We shower, eat a light dinner, then take a walk to find the apartment block I used to live in. It was shabby back then; now it looks even grimmer. Some of the local shops are still there too; the grocer who over charged me for vegetables almost every day for two years, the butcher who kept live chickens in cages in his shop and the miniscule store that had a man behind a counter who would fetch whatever you asked for from his stock room. I used to write what I wanted on a piece of paper: two toilet rolls, a tin of tomato puree, a litre of UHT milk, a bottle of shampoo and a tube of toothpaste, and he would fetch it. A bit like a tiny olde-worlde Argos.
By 11pm Mum and I are back at the hotel, tucked up in bed. ‘It’s been a tiring day,’ says Mum, ‘but we’ve survived it.’
My phone pings with a facebook message – the hotel’s wifi is working. It’s a photo from my ex-brother in law. I show my mum the phone.
We peer at the photo that’s arrived; my daughter looks happy.
Then I examine the background; it doesn’t look like the village. I message him back in French. Where are you?
A few minutes delay, then another ping. We’re visiting Hammamet.
WHAT! Hammamet was 60km from the village.
You’re in Hammamet now?
I can’t believe it! My heart is hammering. Bloody Tunisian men! How dare he take my daughter 60km away from where I thought she was staying – and so late at night. The frustration, fury and lack of control I felt all those years ago come rushing back to me.
Take her back to the village right now. I never agreed for her to go to Hammamet.
Are you going back to the village? Who is with you? Have you been drinking?
I try ringing his phone, and my daughter’s, but I can’t get through. I pace the room trying to decide what to do. Should I find the hire car and drive to Hammamet myself? But then what?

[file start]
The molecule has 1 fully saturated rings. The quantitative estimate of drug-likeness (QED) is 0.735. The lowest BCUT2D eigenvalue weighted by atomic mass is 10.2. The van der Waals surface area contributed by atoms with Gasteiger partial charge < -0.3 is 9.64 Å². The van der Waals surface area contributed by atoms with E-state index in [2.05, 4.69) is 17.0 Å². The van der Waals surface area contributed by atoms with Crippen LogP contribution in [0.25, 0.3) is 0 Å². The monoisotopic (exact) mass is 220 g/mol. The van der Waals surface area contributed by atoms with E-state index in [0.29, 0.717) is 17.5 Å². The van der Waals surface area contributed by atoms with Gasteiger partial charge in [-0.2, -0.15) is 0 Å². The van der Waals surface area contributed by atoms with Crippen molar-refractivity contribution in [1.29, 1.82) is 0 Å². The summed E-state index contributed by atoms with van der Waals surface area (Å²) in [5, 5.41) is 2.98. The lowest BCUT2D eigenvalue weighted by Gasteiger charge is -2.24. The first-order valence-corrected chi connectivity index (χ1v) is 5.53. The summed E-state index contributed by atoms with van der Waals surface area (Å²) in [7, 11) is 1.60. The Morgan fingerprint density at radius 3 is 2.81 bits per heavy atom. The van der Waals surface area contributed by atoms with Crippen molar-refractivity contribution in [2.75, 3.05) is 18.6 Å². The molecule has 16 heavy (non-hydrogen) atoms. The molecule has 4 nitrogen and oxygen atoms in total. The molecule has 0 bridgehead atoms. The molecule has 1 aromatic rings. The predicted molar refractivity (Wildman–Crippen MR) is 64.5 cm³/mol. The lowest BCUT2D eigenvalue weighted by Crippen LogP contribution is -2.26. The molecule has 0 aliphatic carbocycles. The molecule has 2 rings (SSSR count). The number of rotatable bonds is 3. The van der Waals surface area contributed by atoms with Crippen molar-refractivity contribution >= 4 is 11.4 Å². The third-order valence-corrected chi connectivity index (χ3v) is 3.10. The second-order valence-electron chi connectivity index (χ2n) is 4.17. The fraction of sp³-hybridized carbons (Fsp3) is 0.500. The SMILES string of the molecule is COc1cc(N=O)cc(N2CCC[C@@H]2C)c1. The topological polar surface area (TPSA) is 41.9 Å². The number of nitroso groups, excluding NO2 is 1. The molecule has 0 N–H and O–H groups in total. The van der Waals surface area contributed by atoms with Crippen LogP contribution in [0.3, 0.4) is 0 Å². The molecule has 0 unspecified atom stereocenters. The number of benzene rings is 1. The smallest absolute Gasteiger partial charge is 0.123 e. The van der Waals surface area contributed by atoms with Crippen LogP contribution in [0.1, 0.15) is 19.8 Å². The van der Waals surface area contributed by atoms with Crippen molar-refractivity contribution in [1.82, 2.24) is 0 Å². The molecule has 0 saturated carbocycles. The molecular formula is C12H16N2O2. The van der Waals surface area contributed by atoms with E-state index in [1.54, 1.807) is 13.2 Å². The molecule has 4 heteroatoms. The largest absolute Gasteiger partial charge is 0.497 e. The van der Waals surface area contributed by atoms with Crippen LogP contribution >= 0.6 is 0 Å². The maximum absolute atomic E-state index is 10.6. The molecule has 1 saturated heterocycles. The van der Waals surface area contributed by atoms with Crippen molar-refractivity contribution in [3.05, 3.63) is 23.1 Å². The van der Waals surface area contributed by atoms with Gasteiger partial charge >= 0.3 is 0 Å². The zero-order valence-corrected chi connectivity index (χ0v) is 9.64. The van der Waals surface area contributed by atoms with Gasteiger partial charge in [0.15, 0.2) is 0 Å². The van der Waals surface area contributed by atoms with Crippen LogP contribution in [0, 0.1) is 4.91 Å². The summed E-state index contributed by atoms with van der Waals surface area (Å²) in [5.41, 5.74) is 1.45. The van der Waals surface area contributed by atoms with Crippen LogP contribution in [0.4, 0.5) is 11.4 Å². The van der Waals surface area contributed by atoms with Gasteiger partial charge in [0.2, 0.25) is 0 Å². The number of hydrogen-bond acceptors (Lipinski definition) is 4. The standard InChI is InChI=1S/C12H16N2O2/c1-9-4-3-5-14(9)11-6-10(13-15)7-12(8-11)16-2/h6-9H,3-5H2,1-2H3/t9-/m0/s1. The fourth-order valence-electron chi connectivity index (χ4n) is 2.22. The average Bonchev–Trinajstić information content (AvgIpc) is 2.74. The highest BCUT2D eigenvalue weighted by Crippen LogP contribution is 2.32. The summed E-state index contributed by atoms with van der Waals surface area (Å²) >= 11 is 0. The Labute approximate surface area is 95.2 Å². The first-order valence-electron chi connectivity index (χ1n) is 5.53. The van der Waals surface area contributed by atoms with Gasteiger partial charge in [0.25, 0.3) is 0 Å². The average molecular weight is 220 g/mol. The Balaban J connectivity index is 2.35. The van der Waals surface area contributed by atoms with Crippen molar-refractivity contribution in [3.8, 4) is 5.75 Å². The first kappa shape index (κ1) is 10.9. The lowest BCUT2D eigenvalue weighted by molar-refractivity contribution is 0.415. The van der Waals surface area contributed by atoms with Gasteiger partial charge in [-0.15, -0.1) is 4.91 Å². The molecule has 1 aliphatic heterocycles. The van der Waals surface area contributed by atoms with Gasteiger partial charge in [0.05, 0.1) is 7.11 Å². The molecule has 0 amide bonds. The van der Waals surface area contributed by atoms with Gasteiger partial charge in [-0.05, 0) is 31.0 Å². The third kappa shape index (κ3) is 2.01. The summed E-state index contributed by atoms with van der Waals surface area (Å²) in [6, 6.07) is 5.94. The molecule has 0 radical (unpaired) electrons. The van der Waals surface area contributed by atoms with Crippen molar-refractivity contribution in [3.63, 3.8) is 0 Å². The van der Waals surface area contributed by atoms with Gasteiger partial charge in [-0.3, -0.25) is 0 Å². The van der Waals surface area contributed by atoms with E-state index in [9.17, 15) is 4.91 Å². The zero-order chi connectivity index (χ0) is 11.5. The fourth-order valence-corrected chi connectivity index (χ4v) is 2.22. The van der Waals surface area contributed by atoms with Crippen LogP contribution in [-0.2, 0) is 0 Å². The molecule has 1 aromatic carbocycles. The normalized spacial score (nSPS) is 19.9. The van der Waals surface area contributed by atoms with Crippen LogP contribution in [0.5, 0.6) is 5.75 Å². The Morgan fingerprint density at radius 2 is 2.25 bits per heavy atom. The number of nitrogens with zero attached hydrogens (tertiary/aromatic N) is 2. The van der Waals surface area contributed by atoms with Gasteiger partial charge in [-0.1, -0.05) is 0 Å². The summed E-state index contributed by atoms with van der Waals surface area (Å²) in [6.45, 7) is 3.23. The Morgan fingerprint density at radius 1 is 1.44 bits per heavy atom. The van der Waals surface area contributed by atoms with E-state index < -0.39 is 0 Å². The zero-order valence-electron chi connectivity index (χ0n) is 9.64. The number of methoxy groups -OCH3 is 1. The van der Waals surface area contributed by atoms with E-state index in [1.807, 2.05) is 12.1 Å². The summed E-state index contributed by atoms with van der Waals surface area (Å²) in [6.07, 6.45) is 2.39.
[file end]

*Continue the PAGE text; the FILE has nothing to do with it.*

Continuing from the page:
I feel close to tears with despair and worry. I imagine her on her own with a group of young foreign men, and I feel sick. I should never have left her.
Mum and I lie in bed, wide awake despite our exhaustion. An hour or so later I get another message, in English this time: Hi Mum, we’re on our way back to the village now. I had a great time in Hammamet. Aisha came too and I got a henna tattoo! See you tomorrow, love you xxx
I message her back. Glad you had a nice time. See you tomorrow xxx. What else could I say?
I am awake for a long time, trying not to feel anxious, but worrying anyway, and yet not even sure what it is, exactly, that I’m fretting about. Maybe it was just the shock of thinking my daughter had been taken somewhere when she perhaps hadn’t wanted to go, when I’d been feeling stressed and confused all day about leaving her in the first place. What if some young Tunisian man took a fancy to her? I knew what charming bastards they could be…
My apartment block, the greengrocer, who was closing up for the night, and the henna tattoo my daughter got in Hammamet when I thought she was in the village.
Next: Losing it.
If you enjoy these blog posts, you might want to consider my debut novel, Daughter, Disappeared, a hard-hitting ‘women in jeopardy’ thriller, set in Tunisia. Please read the reviews on Amazon UK: http://amzn.to/2eCnZRf. Or to purchase on Amazon.com, for those in USA/Canada: http://amzn.to/2ozbGe8.